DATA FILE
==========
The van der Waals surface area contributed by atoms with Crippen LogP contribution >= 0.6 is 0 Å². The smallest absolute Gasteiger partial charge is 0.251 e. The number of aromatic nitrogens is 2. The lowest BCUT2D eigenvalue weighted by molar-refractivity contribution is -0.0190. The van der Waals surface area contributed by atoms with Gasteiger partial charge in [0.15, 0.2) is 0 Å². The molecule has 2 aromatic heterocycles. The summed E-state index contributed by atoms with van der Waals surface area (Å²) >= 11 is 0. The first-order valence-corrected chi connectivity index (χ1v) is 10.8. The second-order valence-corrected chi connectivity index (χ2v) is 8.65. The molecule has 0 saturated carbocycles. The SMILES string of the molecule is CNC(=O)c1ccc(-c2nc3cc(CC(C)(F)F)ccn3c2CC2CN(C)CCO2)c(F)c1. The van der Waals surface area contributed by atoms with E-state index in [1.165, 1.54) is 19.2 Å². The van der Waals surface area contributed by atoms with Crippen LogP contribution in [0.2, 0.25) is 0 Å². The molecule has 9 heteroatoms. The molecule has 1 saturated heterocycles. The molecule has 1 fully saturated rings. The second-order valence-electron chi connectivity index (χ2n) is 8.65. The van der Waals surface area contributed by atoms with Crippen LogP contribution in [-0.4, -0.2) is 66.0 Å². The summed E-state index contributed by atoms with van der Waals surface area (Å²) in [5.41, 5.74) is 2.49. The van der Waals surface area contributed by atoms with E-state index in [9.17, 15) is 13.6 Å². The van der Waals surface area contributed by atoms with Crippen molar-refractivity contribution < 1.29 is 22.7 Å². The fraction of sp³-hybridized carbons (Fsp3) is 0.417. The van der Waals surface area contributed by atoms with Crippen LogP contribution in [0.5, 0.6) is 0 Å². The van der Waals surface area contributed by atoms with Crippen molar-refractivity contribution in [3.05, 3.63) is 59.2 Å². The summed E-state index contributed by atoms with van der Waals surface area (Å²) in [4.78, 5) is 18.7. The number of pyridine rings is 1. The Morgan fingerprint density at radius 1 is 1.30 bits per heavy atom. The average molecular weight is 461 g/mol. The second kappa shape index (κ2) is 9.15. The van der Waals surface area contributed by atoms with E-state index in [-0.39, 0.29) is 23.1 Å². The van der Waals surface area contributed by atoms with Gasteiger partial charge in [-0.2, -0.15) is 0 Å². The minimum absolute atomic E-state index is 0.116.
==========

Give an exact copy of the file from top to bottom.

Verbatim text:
The van der Waals surface area contributed by atoms with Crippen LogP contribution >= 0.6 is 0 Å². The smallest absolute Gasteiger partial charge is 0.251 e. The number of aromatic nitrogens is 2. The lowest BCUT2D eigenvalue weighted by molar-refractivity contribution is -0.0190. The van der Waals surface area contributed by atoms with Gasteiger partial charge in [0.15, 0.2) is 0 Å². The molecule has 2 aromatic heterocycles. The summed E-state index contributed by atoms with van der Waals surface area (Å²) >= 11 is 0. The first-order valence-corrected chi connectivity index (χ1v) is 10.8. The second-order valence-corrected chi connectivity index (χ2v) is 8.65. The molecule has 0 saturated carbocycles. The SMILES string of the molecule is CNC(=O)c1ccc(-c2nc3cc(CC(C)(F)F)ccn3c2CC2CN(C)CCO2)c(F)c1. The van der Waals surface area contributed by atoms with E-state index in [1.165, 1.54) is 19.2 Å². The van der Waals surface area contributed by atoms with Crippen LogP contribution in [0.2, 0.25) is 0 Å². The molecule has 9 heteroatoms. The molecule has 1 saturated heterocycles. The molecule has 1 fully saturated rings. The second-order valence-electron chi connectivity index (χ2n) is 8.65. The van der Waals surface area contributed by atoms with Crippen LogP contribution in [-0.4, -0.2) is 66.0 Å². The summed E-state index contributed by atoms with van der Waals surface area (Å²) in [5.41, 5.74) is 2.49. The van der Waals surface area contributed by atoms with E-state index in [9.17, 15) is 13.6 Å². The van der Waals surface area contributed by atoms with Crippen molar-refractivity contribution < 1.29 is 22.7 Å². The fraction of sp³-hybridized carbons (Fsp3) is 0.417. The van der Waals surface area contributed by atoms with Crippen LogP contribution in [0.5, 0.6) is 0 Å². The van der Waals surface area contributed by atoms with Crippen molar-refractivity contribution in [3.05, 3.63) is 59.2 Å². The summed E-state index contributed by atoms with van der Waals surface area (Å²) in [4.78, 5) is 18.7. The number of pyridine rings is 1. The Morgan fingerprint density at radius 1 is 1.30 bits per heavy atom. The average molecular weight is 461 g/mol. The second kappa shape index (κ2) is 9.15. The van der Waals surface area contributed by atoms with E-state index in [-0.39, 0.29) is 23.1 Å². The van der Waals surface area contributed by atoms with Gasteiger partial charge in [-0.2, -0.15) is 0 Å². The minimum absolute atomic E-state index is 0.116.